4 Common Myths about Cognitive Behavioral Therapy

Have you heard of cognitive behavioral therapy (CBT) but aren’t really sure what it means?

Do you wonder if CBT treatments could help you with mood disorders?

Are you having a hard time sorting through the myths to get to the facts?

According to Psychology Today, “Cognitive behavioral therapy is a form of psychotherapy that treats problems and boosts happiness by modifying dysfunctional emotions, behaviors, and thoughts.”

Unlike traditional psychoanalysis, CBT focuses encouraging patients to change destructive patterns of behavior.

4 common myths about cognitive behavioral therapy are:

Myth: Cognitive behavioral therapy is mechanical and too technique driven.
Fact: While CBT does look to scientific evidence when available, it also prioritizes the relationship, rapport, and a working connection between a patient and his or her psychologist.

Myth: Cognitive behavioral therapy only treats symptoms, but not the whole person.
Fact: When done properly, CBT is not just about reducing symptoms. According to Psychology Today, “we are social beings whose relationships and interpersonal connections are vital parts of our lives.” When symptoms (both physical and emotional) are treated properly, the whole person improves as a result.

Myth: The past is unimportant.
Facts: Cognitive behavioral therapists are very interested in their client’s past experiences and history, because life experiences shape and influence us to be who we are. A good cognitive behavioral therapist will strive to understand all social and psychological factors that might be relevant to a patient’s treatment.

Myth: CBT is limited by available scientific evidence.
Fact: While it’s true that cognitive behavioral therapy tries to set its course using research findings, it is by no means limited. In addition to understanding techniques and methods used in psychology, a good psychologist will also often use some form of data to drive treatment.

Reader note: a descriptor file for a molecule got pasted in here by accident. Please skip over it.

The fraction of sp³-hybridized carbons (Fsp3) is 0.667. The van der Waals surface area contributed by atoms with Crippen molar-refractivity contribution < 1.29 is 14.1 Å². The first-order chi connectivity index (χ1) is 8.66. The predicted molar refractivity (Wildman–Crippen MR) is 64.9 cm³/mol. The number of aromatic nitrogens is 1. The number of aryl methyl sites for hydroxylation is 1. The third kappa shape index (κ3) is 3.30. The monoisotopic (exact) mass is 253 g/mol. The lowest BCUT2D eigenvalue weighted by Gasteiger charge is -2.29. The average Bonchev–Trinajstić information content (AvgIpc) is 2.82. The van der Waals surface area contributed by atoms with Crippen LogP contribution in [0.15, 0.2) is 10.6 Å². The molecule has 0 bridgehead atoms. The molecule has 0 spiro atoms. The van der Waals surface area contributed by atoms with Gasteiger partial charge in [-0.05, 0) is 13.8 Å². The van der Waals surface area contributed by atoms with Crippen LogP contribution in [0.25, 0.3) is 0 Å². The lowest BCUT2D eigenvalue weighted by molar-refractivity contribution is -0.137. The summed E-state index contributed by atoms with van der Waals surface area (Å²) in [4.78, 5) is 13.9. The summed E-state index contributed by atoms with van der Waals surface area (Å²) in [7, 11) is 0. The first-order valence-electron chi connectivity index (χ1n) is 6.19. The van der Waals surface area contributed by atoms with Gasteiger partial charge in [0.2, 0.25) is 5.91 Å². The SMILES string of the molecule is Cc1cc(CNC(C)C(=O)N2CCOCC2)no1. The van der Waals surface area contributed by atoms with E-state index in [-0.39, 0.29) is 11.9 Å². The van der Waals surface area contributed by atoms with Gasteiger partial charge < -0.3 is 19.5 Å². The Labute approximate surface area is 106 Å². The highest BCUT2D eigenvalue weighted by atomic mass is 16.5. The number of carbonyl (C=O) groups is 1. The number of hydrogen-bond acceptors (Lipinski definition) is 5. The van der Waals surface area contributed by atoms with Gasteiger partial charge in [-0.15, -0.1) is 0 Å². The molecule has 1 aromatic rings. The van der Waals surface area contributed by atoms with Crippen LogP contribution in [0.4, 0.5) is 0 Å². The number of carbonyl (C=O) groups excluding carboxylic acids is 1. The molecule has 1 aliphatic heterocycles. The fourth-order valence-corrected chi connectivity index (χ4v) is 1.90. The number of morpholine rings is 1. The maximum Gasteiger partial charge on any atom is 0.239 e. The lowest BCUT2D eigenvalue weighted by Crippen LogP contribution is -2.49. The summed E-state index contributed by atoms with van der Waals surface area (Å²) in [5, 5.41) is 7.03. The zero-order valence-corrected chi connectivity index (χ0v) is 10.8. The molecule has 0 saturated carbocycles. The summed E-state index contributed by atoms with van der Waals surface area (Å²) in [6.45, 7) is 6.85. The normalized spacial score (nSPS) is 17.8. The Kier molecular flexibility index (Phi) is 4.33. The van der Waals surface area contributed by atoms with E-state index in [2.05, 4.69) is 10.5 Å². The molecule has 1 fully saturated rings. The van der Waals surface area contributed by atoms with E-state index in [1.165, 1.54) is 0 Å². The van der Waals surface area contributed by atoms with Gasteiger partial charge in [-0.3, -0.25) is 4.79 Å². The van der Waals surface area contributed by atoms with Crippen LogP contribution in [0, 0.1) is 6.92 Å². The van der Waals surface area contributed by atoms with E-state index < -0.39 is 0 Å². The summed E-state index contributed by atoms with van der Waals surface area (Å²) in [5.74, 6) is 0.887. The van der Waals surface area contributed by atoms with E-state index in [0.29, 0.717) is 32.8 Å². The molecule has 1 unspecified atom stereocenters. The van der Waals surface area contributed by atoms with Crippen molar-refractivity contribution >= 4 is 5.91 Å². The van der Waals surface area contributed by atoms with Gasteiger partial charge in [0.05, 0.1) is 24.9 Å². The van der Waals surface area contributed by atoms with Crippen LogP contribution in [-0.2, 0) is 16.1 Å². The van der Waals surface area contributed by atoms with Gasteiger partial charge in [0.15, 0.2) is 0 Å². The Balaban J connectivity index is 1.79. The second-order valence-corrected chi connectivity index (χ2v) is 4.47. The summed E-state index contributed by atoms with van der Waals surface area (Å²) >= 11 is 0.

If you think cognitive behavioral therapy can help you with mood and behavioral disorders, we want to help. Our experienced psychologists will create a treatment plan tailored especially for your needs. Give us a call today to get started!

Differences between Worry and Anxiety

Have you been feeling overwhelmed, stressed, or depressed?

Are you struggling to describe your feelings or are you tired of having your feelings dismissed as just being “worried”?

People often use the terms “worry” and “anxiety” interchangeably, but doctors say they are very different psychological traits. Although they are both associated with a general sense of concern, the way we experience them is quite different.

The five main differences between worry and anxiety disorder, according to Psychology Today, are:

  1. We tend to experience worry in our heads and anxiety in our bodies. Worry tends to be more focused on thoughts in our heads, while anxiety is more physical in that we feel it throughout our bodies.
  2. Worry tends to be specific while anxiety is more diffuse. For example, we worry about getting to the airport on time (a specific threat), but we feel anxious about traveling – a vaguer, more general concern.
  3. Worry is verbally focused while anxiety includes verbal thoughts and mental imagery. This difference is important, as emotional mental images associated with anxiety provoke a greater cardiovascular response than emotional verbal thoughts, such as those associated with worry. This is another reason why we experience anxiety throughout the body.
  4. Worry often triggers anxiety problem solving but anxiety does not. Worry can lead us to think about solutions and strategies for dealing with a given situation. Anxiety is more like a hamster wheel that spins us around, but doesn’t lead us to productive solutions.
  5. Worry creates mild emotional distress, anxiety can create severe emotional distress. Anxiety is simply a much more powerful, disruptive, and problematic psychological state than worry.

Do any of those five differences stand out to you? Have you experienced feelings like those described above?

If you’ve experienced feelings that you think are closer to anxiety than just general worries, call us at Gratiot Psychological Services. Our experienced team of doctors will sit down with you and come up with a plan to help you deal with your anxiety disorder in Alma.

If you or a loved one is struggling with anxiety, you don’t have to do it alone! Contact us today for an appointment at 989-796-4555. We can help you get on the right path to recovery.